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Volunteer Firefighter Arash Kasebi Brings On-the-Field Insight to Postdoctoral Research

Arash Kasebi adjusts a firefighter helmet and hood on a mannequin head in a lab at the Wilson College of Textiles.

By Elyse Boldizar

Sometimes all it takes is one random decision for a college career to completely change direction. That’s how it was for Arash Kasebi, an alum and postdoctoral research fellow at the Wilson College of Textiles

The Raleigh native started at NC State University as a paper science major, but soon realized that the career was not for him. On a whim, he became a volunteer firefighter the summer after his first year —  a decision that set the stage for his entire academic career.

“I remember the first training exercise we did with live fire in the building,” Kasebi says. “I was just amazed that I could walk into a building on fire and come out unscathed wearing this firefighter gear that was made out of textiles. From that I decided that I wanted to learn more about textiles on a deeper level.”

Kasebi switched to textile technology with a concentration in medical textiles to learn more about the science behind the gear. He went on to earn an M.S. in textile engineering in 2019 and a Ph.D. in fiber and polymer science in 2022. Since then, he has continued his research as a postdoctoral research fellow at the Textile Protection and Comfort Center.

A partnership is formed

Kasebi first got involved in the American Association of Textile Chemists and Colorists during his undergraduate years. The organization is a textiles hub that develops industry standards, testing materials and educational resources for the global textile industry. It was there that Kasebi met his future advisor, Assistant Professor Bryan Ormond

“I found out that he was a firefighter early on,” Ormond says. “You don’t normally have a ton of grad students that are also firefighters or things like that. He can walk into a room of firefighters and have more credibility than I ever can just because he walks in their shoes. And I realized early on that he was excited about research.” 

At the time of Kasebi’s graduation, Ormond was beginning a project through the Federal Emergency Management Agency researching firefighter hoods which are the gear firefighters wear to protect any parts of the head or neck that are not already covered by the jacket, mask or helmet. Recognizing Kasebi’s interest in the subject, Ormond asked Kasebi to get involved. 

Nearly seven years later, the two are still working together. It is a partnership that goes beyond a typical student-advisor relation. 

“There’s a difference between a boss that gives instructions and tells you what to do and a leader like Dr. Ormond who guides you through the process and understands that you have a unique set of skills and motivation,” Kasebi says. “Dr. Ormond immediately recognized my passion and because of that, we have a very strong relationship. We work very synergistically. He has experience in academia and knows how the Wilson College of Textiles works inside out and then there’s me from the field being able to fill in the gaps as far as how firefighters tick.”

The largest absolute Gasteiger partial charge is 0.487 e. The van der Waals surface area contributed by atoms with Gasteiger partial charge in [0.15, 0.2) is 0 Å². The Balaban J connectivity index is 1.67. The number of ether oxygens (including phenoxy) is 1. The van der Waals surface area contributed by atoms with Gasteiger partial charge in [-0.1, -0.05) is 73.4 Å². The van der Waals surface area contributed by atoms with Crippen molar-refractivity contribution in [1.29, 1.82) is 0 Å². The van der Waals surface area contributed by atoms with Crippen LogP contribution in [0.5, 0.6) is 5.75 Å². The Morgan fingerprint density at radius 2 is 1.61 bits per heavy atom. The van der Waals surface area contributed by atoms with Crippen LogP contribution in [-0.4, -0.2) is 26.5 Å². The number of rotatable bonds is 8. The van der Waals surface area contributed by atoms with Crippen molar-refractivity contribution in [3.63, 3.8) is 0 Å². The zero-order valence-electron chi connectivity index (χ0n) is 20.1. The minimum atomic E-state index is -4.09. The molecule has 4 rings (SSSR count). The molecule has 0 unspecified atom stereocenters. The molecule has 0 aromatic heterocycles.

Connecting the field to the lab

Kasebi tests gear by exposing the materials to the same threats that firefighters come in contact with on the job, such as ultraviolet radiation and heat. He also examines the less obvious effects of washing and caring for the garments, which have surprisingly large impacts on the durability. 

The primary goal, Kasebi says, is to protect firefighters from carcinogens borne from house fires. As a volunteer firefighter himself, Kasebi brings an invaluable perspective to the lab. 

“I found myself in a very unique position where I serve as a bridge between the lab and the field,” Kasebi says. “What I do in the field fuels my insight on how I can make experiments in the lab more realistic and relevant to firefighters. In turn, I can communicate our lab findings effectively to the fire service industry.”

Ormond agrees that Kasebi’s position as both a firefighter and researcher has had a pivotal impact.

“When you’re dealing with personal protective equipment, it’s all about the end user’s needs, not what we as researchers think they need,” Ormond says. “ It’s really easy for academics and people in the industry to focus solely on the technical side of products, but a technical success doesn’t mean firefighters are going to wear it or use it. Arash has helped keep that voice of the end user at the forefront.”

Looking to the future

While Kasebi is open to future opportunities in the industry, his passion for academia is undeniable. 

“One thing that I realized when entering academia as a grad student was that there’s a lot of work to be done and a lot of questions to answer and for a good cause.”

It is evident that Kasebi is not alone in this thinking.

“I’ve worked with lots of different students and peers that are from wildly different backgrounds than I am but are just as passionate about the research,” Kasebi says. “Many don’t know anything about firefighting, but they quickly realize that this is a very fun industry and an industry that needs help from the scientific community. I’m very happy to see students that have never even worn the gear take so much pride in their job and work with these firefighters that are as much heroes to us as we are heroes to them.”

This post was originally published in Wilson College of Textiles News.

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